• Once you’ve been able to switch your mind to a neutral object, proceed to something specific and pleasant that you like to think about.  This can be a favorite childhood memory, a hobby that you really enjoy, a favorite scene from a movie or book, the smile of your children or your spouse, etc.  Allow yourself to think about it in a way that makes it seem like you are experiencing it right now—think about the sounds and scents, the textures you might feel, the motions that might be involved (like shooting the ball into the basket if you are imagining basketball), etc.  This step gives your mind a rest from the stressful thoughts it was stuck on and replaces those with something pleasant.
  • Next, it’s time to repeat a mantra that is meaningful to you.  For many, it is a Bible verse or inspirational quote that they have memorized.  For others, it is a hope-filled statement about life.  Acknowledging that you can choose your own actions and that the future is uncertain but is rarely as bad as it is imagined are helpful concepts here.  It’s also helpful to identify a strong mantra for yourself before you are facing overwhelming anxiety.  I often encourage people to write helpful phrases on index cards and keep them handy. 
  • Hopefully the unhelpful, negative recording is no longer stuck in your mind.  Now is a good time to address the issues that caused the anxiety.  Call a counselor, clergy member, or a wise friend and talk things over with them.  Write a list of what is true and what is speculation (the what ifs).  Write out what you can control and what you can’t control.  Be thankful for the choices you CAN make.  Recognize that overthinking the future or decisions which are not yours to make is self-defeating.  Switch your mental energy to something that is within your control (your own actions, attitudes, efforts, emotions, etc), and give those lots of your attention, more than the issues that you have no control over.  This is something you WILL benefit from.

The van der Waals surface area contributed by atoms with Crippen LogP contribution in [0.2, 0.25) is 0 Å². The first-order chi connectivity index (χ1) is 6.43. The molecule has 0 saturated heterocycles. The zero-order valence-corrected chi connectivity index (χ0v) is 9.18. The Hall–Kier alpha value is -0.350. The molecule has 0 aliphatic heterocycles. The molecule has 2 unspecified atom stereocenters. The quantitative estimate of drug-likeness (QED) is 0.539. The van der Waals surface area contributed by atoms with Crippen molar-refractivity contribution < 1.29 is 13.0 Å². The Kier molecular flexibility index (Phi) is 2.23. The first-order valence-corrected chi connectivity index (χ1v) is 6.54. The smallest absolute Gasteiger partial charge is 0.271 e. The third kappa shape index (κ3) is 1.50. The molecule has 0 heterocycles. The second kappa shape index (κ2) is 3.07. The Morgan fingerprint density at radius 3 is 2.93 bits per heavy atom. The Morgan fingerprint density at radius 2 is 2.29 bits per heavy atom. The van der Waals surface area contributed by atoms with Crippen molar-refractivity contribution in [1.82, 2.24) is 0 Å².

• Finally, find many good thoughts, activities, and “input” to fill your mind.  Give your mind a different “recording” to focus on:  music, laughing with friends, reading a funny book, learning a new skill, writing and updating a gratitude list, cultivating a new hobby, getting counseling, serving others by volunteering, and memorizing life-giving content (like a Bible verse or poetry) are all ways to help your mind refocus on matters that help you thrive.  Be sure to also limit or (temporarily) turn off social media, which many studies show can increase mental health issues.

If left unchecked, anxiety may turn into a panic attack, with much more intense physical symptoms and much stronger manifestations of fear.  (If that happens, get to the ER to make sure nothing physical needs to be addressed.)  Unchecked anxiety can also lead to depression that will increase until it is addressed by a professional.  There are huge dividends to addressing anxiety as soon as you are aware of it.  The sooner you can address it, the less it will feel like it is controlling you, and the more you can keep other mental health issues at bay. 

If you regularly experience anxiety, depression, and/or panic attacks, remember that you are not alone.  There are many other people who are also facing these issues.  Please seek professional help soon from either a medical doctor or a professional counselor or both.  If you want to try light therapy for nonseasonal anxiety or another condition, visit to find how light therapy can be most effective.

The holidays are also a good time to remember that many people around us are possibly dealing with their own mental health issues in addition to other difficult life circumstances.  Practicing kindness, patience, and grace with others and yourself will make everyone’s holiday more memorable. 

Happy Thanksgiving, Merry Christmas, and Happy New Year!